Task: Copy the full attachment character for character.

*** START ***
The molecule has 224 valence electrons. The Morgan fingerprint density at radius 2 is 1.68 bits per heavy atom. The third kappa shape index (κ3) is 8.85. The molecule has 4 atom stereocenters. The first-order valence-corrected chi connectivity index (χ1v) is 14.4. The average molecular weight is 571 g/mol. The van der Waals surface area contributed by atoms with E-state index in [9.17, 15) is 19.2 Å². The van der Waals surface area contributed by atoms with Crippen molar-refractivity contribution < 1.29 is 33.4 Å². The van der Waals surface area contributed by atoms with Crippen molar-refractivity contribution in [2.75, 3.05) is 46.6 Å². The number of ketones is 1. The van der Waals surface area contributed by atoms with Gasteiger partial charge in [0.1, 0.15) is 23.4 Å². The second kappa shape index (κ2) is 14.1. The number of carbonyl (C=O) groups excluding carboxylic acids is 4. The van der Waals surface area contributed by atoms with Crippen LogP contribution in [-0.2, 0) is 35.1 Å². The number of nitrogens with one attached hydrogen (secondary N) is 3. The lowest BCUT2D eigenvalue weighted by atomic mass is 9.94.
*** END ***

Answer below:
The molecule has 224 valence electrons. The Morgan fingerprint density at radius 2 is 1.68 bits per heavy atom. The third kappa shape index (κ3) is 8.85. The molecule has 4 atom stereocenters. The first-order valence-corrected chi connectivity index (χ1v) is 14.4. The average molecular weight is 571 g/mol. The van der Waals surface area contributed by atoms with E-state index in [9.17, 15) is 19.2 Å². The van der Waals surface area contributed by atoms with Crippen molar-refractivity contribution < 1.29 is 33.4 Å². The van der Waals surface area contributed by atoms with Crippen molar-refractivity contribution in [2.75, 3.05) is 46.6 Å². The number of ketones is 1. The van der Waals surface area contributed by atoms with Gasteiger partial charge in [0.1, 0.15) is 23.4 Å². The second kappa shape index (κ2) is 14.1. The number of carbonyl (C=O) groups excluding carboxylic acids is 4. The van der Waals surface area contributed by atoms with Crippen LogP contribution in [-0.2, 0) is 35.1 Å². The number of nitrogens with one attached hydrogen (secondary N) is 3. The lowest BCUT2D eigenvalue weighted by atomic mass is 9.94.